Kenneth Vercammen Law Office. (732)572-0500. Edison, NJ.
Monday, December 26, 2016
Undue Influence as Defense to Will or Power of Attorney in NJ
Undue Influence as Defense to Will or Power of Attorney in NJ
One of the major cases dealing with undue influence was Haynes v. First National State Bank of New Jersey, 87 N.J. 163, 75-76 (1981). Here the Supreme Court held that the burden of proof establishing undue influence shifts to the proponent when a will benefits a person who stood in a confidential relationship to the decedent and there are suspicious circumstances which need explanation. The suspicious circumstances need only be slight. Id. at 176. Moreover, when the evidence is almost entirely in the possession of one party and the evidence points to the proponent as asserting undue influence, a clear and convincing standard may be applied rather than the normal burden of proof of preponderance of the evidence. Id. at 183.
Furthermore, the Haynes analysis was extended to situations in which there is a transfer of property where the beneficiary of the property and an attorney is on one side and the donor on the other. See Oachs v. Stanton, 280 N.J. Super. 478, 483 (App. Div. 1995).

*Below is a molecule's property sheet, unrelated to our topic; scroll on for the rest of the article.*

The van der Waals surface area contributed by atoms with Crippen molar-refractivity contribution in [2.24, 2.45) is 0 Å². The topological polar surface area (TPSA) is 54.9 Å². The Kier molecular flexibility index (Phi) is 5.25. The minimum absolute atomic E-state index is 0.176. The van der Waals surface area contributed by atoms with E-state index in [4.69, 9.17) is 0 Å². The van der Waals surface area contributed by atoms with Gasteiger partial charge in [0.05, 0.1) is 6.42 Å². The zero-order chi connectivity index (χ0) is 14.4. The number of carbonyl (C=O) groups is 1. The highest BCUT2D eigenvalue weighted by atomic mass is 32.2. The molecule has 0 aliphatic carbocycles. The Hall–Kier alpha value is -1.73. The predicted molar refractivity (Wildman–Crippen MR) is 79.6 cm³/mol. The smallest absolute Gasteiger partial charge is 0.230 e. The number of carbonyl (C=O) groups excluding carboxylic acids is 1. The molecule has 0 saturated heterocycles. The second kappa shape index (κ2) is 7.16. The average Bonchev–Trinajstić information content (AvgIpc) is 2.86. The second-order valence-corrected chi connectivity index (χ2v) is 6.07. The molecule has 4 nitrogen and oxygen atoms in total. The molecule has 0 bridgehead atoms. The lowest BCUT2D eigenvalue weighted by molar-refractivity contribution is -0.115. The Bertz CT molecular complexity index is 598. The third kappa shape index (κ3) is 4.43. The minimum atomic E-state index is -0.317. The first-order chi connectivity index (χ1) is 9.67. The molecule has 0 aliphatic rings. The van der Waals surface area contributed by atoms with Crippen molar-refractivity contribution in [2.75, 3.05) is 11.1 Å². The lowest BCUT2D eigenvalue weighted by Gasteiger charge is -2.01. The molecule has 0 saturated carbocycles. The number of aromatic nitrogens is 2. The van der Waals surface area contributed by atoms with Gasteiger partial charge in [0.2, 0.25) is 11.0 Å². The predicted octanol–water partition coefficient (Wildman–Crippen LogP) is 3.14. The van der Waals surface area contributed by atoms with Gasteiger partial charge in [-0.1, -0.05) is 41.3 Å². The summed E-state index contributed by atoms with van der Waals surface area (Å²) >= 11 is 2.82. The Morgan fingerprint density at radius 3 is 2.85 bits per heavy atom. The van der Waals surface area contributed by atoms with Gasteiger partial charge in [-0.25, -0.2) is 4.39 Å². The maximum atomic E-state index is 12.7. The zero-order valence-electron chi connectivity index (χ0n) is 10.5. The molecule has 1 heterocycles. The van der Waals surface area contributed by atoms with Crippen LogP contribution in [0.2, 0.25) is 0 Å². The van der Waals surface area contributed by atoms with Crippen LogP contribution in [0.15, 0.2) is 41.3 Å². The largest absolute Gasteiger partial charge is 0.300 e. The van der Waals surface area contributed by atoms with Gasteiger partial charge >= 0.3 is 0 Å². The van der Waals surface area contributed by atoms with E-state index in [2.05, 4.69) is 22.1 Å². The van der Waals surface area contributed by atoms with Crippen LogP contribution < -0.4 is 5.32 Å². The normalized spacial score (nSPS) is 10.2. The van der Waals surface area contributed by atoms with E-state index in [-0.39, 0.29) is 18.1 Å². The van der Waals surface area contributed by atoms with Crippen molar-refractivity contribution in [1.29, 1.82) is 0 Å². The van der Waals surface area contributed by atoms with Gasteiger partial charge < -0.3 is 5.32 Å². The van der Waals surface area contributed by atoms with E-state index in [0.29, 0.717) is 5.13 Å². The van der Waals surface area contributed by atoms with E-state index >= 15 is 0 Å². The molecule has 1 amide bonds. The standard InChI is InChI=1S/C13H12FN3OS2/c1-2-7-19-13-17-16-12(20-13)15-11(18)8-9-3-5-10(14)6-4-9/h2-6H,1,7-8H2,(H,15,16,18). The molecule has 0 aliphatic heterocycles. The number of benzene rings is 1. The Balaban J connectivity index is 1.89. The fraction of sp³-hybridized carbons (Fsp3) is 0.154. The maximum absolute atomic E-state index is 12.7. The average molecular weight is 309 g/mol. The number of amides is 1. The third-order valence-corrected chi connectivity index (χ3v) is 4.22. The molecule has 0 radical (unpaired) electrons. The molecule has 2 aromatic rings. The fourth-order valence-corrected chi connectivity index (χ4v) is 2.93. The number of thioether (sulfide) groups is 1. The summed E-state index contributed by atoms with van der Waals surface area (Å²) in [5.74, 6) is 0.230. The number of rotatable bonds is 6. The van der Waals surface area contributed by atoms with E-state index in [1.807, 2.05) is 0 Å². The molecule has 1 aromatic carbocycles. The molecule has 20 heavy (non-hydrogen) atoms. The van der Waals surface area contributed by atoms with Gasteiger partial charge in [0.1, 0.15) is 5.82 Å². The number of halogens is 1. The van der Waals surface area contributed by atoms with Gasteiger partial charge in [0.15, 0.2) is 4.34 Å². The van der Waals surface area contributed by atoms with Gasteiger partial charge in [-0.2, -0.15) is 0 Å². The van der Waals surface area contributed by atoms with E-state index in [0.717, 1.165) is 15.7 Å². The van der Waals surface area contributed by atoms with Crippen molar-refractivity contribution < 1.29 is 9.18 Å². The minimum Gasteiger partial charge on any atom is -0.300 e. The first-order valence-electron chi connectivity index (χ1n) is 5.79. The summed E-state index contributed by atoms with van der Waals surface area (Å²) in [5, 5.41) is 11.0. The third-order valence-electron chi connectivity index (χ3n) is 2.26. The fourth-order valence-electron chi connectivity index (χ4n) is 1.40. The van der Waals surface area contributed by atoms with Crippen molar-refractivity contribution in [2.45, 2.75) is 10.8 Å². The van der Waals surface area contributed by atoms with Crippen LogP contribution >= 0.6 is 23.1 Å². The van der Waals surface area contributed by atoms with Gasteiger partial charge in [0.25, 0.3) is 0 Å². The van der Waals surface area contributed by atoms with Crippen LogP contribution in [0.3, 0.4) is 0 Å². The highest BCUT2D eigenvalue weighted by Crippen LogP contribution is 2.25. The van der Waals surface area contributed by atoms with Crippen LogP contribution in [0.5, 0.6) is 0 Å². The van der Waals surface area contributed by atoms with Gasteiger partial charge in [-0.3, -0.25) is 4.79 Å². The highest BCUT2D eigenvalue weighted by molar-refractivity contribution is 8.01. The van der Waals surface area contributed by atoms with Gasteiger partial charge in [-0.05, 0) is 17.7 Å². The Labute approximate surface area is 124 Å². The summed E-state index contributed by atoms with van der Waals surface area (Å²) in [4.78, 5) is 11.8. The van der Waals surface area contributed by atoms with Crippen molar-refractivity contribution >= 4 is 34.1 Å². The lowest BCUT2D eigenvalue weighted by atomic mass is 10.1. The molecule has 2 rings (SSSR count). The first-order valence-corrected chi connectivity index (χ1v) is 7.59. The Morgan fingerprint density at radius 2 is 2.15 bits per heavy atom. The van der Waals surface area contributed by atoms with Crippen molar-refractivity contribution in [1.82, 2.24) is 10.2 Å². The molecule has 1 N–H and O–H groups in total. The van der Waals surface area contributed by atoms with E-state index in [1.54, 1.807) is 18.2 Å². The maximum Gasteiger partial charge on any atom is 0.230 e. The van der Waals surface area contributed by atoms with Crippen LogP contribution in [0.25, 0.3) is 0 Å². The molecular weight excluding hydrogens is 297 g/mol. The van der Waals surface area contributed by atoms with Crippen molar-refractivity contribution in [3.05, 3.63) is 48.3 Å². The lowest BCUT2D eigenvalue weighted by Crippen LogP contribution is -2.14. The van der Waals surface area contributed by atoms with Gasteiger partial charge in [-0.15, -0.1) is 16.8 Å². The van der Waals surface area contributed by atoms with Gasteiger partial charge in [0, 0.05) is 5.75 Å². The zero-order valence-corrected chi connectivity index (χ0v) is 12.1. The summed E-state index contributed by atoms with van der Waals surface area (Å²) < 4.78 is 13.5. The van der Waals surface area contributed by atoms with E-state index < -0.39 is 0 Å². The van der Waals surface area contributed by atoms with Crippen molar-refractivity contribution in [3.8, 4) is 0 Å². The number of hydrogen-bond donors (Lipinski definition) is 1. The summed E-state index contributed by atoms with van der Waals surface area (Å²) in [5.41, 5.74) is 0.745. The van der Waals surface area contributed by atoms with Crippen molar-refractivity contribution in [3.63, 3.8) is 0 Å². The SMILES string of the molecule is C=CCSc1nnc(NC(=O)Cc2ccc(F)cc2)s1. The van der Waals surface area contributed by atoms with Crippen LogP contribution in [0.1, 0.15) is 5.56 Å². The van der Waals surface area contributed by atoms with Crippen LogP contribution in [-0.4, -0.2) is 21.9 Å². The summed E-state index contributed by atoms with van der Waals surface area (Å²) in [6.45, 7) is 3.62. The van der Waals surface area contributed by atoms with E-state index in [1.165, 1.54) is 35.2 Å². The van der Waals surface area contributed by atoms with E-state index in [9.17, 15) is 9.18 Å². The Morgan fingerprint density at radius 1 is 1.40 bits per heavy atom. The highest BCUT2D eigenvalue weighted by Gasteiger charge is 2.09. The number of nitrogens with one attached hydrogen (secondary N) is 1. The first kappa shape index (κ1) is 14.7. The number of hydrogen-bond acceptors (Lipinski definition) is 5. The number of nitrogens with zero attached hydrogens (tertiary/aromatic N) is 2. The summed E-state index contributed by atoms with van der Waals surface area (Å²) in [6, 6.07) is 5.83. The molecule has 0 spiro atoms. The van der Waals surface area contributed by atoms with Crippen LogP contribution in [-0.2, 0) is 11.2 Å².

The court in Oachs determined that under circumstances such as these the donee bears the burden of proof to establish the validity of the gift, even in situations in which the donee did not dominate the decedent¹s will. Id. at 485. This rule was established to protect a donor from making a decision induced by a confidential relationship the donee possesses with the donor. Id. Again, the burden is a clear and convincing standard. Id.
The Supreme Court in Pascale v. Pascale, 113 N.J. 20, 31 (1998), stated that when a donor makes a gift to a donee that he/she is dependent upon, a presumption arises that the donor did not understand the consequences of his/her act. In these situations the donee must demonstrate that the donor had disinterested and competent counsel. Id. Likewise, undue influence is conclusive, when a mentally or physically weakened donor makes a gift without advice or a means of support, to a donee upon whom he/she depends. Id.
A confidential relationship can be found to exist when one is certain that the parties dealt on unequal terms. In re Stroming¹s Will, 12 N.J. Super. 217, 224 (1951). The appropriate inquiry is if a confidential relationship existed, did the parties deal on terms and conditions of equality? Blake v. Brennan, 1 N.J. Super. 446, 453 (1948). Suspicious circumstances are not required to create a presumption of undue influence with regard to inter vivos gifts and the presumption of undue influence is more easily raised in an inter vivos transfer. See Pascale, supra, 113 N.J. at 31; Bronson v. Bronson, 218 N.J. Super. 389, 394 (App. Div. 1987).